Clubplanet: So, if there is one artist that you could blame for getting you into music, who would that be?
I mean, I was really into hair metal when I was in middle school I guess. But then I think the band that made me want to play was Marilyn Manson. I used to see them all the time. Mainly at the Plus Five, which doesn’t exist anymore. I think just the fact that they were a really popular band that was playing all the time. I probably saw them ten times a year for three years. I think that really got me into the idea of, you know, being in a band and playing crappy local venues. Then the fact that they got massive didn’t hurt the inspiration.
Clubplanet: What is your least favorite aspect of the music business?
I mean, obviously there is a very beurocratic aspect to putting out a record on a label, which is part of why we kind of put out the last record ourselves. We had the help of distributers but we just made the record ourselves. Brain Thrust Mastery was a really hard record to make. We had made With Love and Squalor ourselves and had licensed it to EMI. It was a really tricky scenario. We were signed to Virgin U.S, but we obviously did much better in the U.K. I think Virgin U.S sort of respected the fact that we did well in the U.K, but it didn’t really benefit them at all. All the money we made for EMI essentially went to EMI U.K. There’s a lot of push and pull with Brain Thrust Mastery. To be fair to them, there are people whose job it is to turn a profit and keep the company alive, that don’t really have that much interest in music.
Clubplanet: So you have a degree in English. Would you say that it’s helped you along the way in writing at all?
I feel like the main way it has been beneficial is by influencing the way I read, and the way I digest cultural stimuli. I think I’m more thoughtful about things that I consume culturally than I would otherwise. It’s fortunate for that I am in a band, because I don’t know what I’d be doing with my English Lit degree right now.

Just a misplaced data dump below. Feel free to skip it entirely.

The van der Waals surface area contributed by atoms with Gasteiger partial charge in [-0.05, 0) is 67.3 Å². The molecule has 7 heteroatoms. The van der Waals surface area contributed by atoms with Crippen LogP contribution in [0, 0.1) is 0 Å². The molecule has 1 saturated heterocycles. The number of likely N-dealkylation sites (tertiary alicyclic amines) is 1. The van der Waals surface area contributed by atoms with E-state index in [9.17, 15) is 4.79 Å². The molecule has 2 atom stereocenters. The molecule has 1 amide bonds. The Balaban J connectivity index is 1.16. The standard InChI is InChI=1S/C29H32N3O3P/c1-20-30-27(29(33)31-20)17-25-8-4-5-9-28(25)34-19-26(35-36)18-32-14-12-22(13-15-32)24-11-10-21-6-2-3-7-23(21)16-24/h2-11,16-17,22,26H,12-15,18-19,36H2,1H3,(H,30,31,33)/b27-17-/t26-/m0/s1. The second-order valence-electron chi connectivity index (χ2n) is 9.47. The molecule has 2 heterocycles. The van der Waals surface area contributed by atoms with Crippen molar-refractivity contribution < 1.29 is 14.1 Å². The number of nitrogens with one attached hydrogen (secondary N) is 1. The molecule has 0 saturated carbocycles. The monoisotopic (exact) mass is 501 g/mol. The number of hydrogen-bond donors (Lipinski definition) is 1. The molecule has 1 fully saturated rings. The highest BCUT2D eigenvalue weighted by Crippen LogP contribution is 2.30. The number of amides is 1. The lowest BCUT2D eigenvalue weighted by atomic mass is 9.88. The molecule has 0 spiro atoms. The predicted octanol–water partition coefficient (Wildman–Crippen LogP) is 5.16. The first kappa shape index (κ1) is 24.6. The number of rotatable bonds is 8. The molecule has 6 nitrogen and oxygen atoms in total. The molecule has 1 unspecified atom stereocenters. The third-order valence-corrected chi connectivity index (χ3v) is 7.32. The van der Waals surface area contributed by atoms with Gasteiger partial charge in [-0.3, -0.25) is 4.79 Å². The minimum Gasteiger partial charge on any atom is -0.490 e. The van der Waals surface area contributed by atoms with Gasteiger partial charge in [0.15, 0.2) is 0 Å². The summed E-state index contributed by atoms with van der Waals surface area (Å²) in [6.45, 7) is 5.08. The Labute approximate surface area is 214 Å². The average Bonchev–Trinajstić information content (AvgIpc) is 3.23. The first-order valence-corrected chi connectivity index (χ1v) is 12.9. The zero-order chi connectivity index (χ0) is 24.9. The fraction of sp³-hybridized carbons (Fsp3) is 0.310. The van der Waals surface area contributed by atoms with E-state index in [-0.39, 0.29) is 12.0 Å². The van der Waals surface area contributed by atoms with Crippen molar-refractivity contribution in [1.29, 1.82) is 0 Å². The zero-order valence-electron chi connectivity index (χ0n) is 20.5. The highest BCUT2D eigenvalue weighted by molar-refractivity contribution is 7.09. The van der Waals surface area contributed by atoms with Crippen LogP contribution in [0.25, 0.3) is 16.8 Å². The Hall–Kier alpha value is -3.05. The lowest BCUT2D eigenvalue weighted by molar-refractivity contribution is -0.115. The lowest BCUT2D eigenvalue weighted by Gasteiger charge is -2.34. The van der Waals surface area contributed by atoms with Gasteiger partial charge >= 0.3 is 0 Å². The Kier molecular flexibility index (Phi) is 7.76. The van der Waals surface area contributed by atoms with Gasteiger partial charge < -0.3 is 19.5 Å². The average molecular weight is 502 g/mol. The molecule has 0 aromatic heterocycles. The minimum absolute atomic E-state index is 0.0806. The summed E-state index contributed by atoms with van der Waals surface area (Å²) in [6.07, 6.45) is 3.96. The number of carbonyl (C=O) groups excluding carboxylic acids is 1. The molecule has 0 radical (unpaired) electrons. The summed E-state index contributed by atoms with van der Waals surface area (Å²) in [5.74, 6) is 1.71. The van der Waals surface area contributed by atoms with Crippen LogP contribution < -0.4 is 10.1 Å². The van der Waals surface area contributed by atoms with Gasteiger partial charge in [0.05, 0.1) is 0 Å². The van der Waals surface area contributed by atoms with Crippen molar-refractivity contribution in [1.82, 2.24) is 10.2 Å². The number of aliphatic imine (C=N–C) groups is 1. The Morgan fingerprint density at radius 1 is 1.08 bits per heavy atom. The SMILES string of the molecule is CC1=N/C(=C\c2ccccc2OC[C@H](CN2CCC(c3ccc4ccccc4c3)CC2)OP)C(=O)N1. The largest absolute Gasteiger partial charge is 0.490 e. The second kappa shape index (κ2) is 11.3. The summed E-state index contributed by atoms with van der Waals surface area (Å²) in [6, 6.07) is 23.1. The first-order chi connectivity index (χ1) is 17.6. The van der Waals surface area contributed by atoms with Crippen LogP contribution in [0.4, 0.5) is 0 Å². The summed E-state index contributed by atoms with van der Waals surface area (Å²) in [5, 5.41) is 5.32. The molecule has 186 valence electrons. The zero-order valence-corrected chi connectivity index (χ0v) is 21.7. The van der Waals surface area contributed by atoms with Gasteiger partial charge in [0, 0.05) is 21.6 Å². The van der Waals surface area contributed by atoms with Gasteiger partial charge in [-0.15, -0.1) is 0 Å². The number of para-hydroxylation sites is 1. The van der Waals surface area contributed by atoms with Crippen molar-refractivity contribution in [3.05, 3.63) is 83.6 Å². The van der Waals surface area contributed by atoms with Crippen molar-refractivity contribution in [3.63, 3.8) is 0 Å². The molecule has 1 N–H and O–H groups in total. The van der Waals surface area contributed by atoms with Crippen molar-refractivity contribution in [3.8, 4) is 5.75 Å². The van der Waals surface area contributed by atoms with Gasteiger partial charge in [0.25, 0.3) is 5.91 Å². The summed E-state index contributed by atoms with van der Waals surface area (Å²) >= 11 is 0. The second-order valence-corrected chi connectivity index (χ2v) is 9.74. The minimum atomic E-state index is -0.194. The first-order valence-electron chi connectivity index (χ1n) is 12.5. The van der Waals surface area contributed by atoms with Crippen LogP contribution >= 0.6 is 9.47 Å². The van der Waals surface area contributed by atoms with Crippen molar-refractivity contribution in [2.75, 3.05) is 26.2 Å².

Clubplanet: Your albums deep now. What song would you say sums up who you guys are; if you had to pick one?
I guess I feel like the song that sums up the past eight years of We are Scientists is probably “After Hours.” I feel like there are songs on Barbara that will lead to things that we will probably do more of in the future. I feel that the next record will be pretty different. “Foreign Kicks” is one off Barbara that we really like also because it’s really different. “Nice Guys” as well, where it’s less fussy rock, and kind of more just rock. The songs we have for the next record are already pretty different from anything we’ve done before. Its slightly scary. Its nice to have a sound and try to explore writing within the limitation of the sound you’ve forged. But I don’t think that’s what we are doing. [laughs]
Clubplanet: What is your all time favorite read?
Probably Infinite Jest by David Foster Wallace. It’s amazing. It’s a very very dense book. But it’s real. It’s really long so it seems more intimidating than it is. David Foster Wallace had published a lot of nonfiction as well but he’s probably most celebrated for this. A lot of people stop reading it a quarter of the way through only because it’s so long; which I don’t understand because I’ve read it three times. It speaks to me because his writing style is very conversational. And his vocabulary is absurd. He’s got a very extensive vocabulary. It seems like his word choice is pretentious, but he uses it accurately. I highly recommend it.
Clubplanet: What can we look forward to from you guys in the future?
We are hopefully going to record in the fall, tentatively in October. So we’ll probably not be doing very much after this Asian trip. Hopefully we’ll have a new record out early in the New Year. Touring all depends on when the records done. We’ll probably just start touring in the beginning of the year.